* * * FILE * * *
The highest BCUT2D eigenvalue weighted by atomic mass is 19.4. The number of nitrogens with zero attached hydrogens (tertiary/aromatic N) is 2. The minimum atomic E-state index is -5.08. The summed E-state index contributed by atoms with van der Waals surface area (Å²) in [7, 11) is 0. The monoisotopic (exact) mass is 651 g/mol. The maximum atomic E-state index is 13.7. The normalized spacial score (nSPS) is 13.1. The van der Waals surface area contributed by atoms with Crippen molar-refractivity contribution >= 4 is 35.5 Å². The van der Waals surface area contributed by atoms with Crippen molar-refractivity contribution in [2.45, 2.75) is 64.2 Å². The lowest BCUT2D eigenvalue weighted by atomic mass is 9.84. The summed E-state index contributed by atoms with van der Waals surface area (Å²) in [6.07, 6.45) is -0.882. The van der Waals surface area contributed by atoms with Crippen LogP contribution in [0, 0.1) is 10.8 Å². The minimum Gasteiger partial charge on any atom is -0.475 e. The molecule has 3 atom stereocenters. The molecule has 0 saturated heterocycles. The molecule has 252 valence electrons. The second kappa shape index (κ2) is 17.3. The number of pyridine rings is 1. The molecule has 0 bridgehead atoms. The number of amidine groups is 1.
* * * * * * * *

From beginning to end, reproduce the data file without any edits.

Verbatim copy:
The highest BCUT2D eigenvalue weighted by atomic mass is 19.4. The number of nitrogens with zero attached hydrogens (tertiary/aromatic N) is 2. The minimum atomic E-state index is -5.08. The summed E-state index contributed by atoms with van der Waals surface area (Å²) in [7, 11) is 0. The monoisotopic (exact) mass is 651 g/mol. The maximum atomic E-state index is 13.7. The normalized spacial score (nSPS) is 13.1. The van der Waals surface area contributed by atoms with Crippen molar-refractivity contribution >= 4 is 35.5 Å². The van der Waals surface area contributed by atoms with Crippen molar-refractivity contribution in [2.45, 2.75) is 64.2 Å². The lowest BCUT2D eigenvalue weighted by atomic mass is 9.84. The summed E-state index contributed by atoms with van der Waals surface area (Å²) in [6.07, 6.45) is -0.882. The van der Waals surface area contributed by atoms with Crippen LogP contribution in [0, 0.1) is 10.8 Å². The minimum Gasteiger partial charge on any atom is -0.475 e. The molecule has 3 atom stereocenters. The molecule has 0 saturated heterocycles. The molecule has 252 valence electrons. The second kappa shape index (κ2) is 17.3. The number of pyridine rings is 1. The molecule has 0 bridgehead atoms. The number of amidine groups is 1.